Rules are necessary only when we're not living by the law of love. And they're only useful to protect ourselves from further hurt or disappointment. When we put rules in place, it is based on the assumption that we are still hurting, fallen, bleeding creatures that don't have love, honor, sacrifice and trust as the foundations of our relationships. By walking according to the Spirit—when we live by the law of love, we put to death (i.e. have no need of) all of the "Do not touches” and "Do not eats” and all the other rules we thought were necessary to live rightly (See Col. 2:20-23). There's room for condemnation when I walk according to rules. There is no room for condemnation when I walk in relationship with the Spirit. Author and pastor Danny Silk says this in his book, Culture of Honor,
"If I still have a mindset informed by the law of sin and death, I hear Jesus saying, 'Keep your relationship with My rules!' An Old Testament perspective makes John 14:15 sound like another attempt of God to control us: 'If you love Me, you will obey my commandments.' The problem is, of course, there is no list of commandments from Jesus. We may attempt to assemble one in an effort to protect our relationship to His rules, but that is not the point of that verse. Jesus is not trying to introduce the New Old Testament to those He's died to make free! But when we hear this command from the mindset of the law of Christ, we hear, '...It is your attention to our relationship and your ability to manage yourself in this relationship in order to create and sustain intimacy that manifests the law of life in Christ. Intimacy is how you learn what is important to Me, and if you love Me, you'll adjust your behavior to protect My heart.'" pg. 86,87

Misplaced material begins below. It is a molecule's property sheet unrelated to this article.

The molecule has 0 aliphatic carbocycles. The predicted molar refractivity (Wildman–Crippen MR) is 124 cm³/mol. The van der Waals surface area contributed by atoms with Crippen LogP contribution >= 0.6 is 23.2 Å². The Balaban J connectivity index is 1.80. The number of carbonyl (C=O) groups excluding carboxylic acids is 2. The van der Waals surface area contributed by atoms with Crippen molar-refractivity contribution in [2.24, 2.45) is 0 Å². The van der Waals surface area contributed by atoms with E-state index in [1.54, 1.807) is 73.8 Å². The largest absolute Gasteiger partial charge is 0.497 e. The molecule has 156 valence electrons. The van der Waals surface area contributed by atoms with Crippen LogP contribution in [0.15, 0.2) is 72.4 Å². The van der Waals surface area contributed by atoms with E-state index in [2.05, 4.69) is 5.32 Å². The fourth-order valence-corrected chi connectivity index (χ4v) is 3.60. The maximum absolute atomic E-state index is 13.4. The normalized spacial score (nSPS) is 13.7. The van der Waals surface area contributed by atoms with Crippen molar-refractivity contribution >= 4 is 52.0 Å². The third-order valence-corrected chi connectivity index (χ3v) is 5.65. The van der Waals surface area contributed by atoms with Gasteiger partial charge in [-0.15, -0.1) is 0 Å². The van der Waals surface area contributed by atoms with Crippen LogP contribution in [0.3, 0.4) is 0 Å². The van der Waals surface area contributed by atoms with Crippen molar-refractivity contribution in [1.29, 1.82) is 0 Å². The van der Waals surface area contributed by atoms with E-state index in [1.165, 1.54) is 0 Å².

Remember, you’re more likely to meet Jesus in the pub, the drug alleys and the hideouts of your life. That’s where Jesus found the lost in the New Testament and that’s where he wants to find you. Because he’s not looking for your attendance in religious services. He’s looking for your heart. If your heart is in some illicit desire or addiction, be forewarned, Jesus is coming. And when he finds you in that space, that place that you thought only you knew about, the place you never expected to see Jesus, a light gets turned on. He puts out his hand, pulls you up onto your feet, brushes the dust off of your shoulders, wipes the dirt mixed with tears off of your face, smiles light into your heart and says, “C’mon, let’s get this cleaned up.” He hands you a broom and a bucket and he gets down on his knees and starts scrubbing. The place that you thought was your den of sin, he is now turning into a sanctuary…a garden of beauty…a playground for children to play in again…a safe place for family.
And you see that you were loved all along. You were never turned away or rejected. His judgment of you was never as harsh as your own. You had just been resisting a relentless love. And why? Because you wanted to protect your heart from pain and disappointment. A wound, an offense, a traumatic experience of some kind had stolen your true self and kept you from living out of joy. But now you're free and never want to leave again. Jesus gets you like no one else ever did. He loves you like no one else can. And to stay in that love, he says to love others like he loves you. And you will because others have to know just how amazing, energizing and freeing this love is. You pick up the broom, squint upward to the sun now peeking out of the clouds and join Jesus in the Renovation.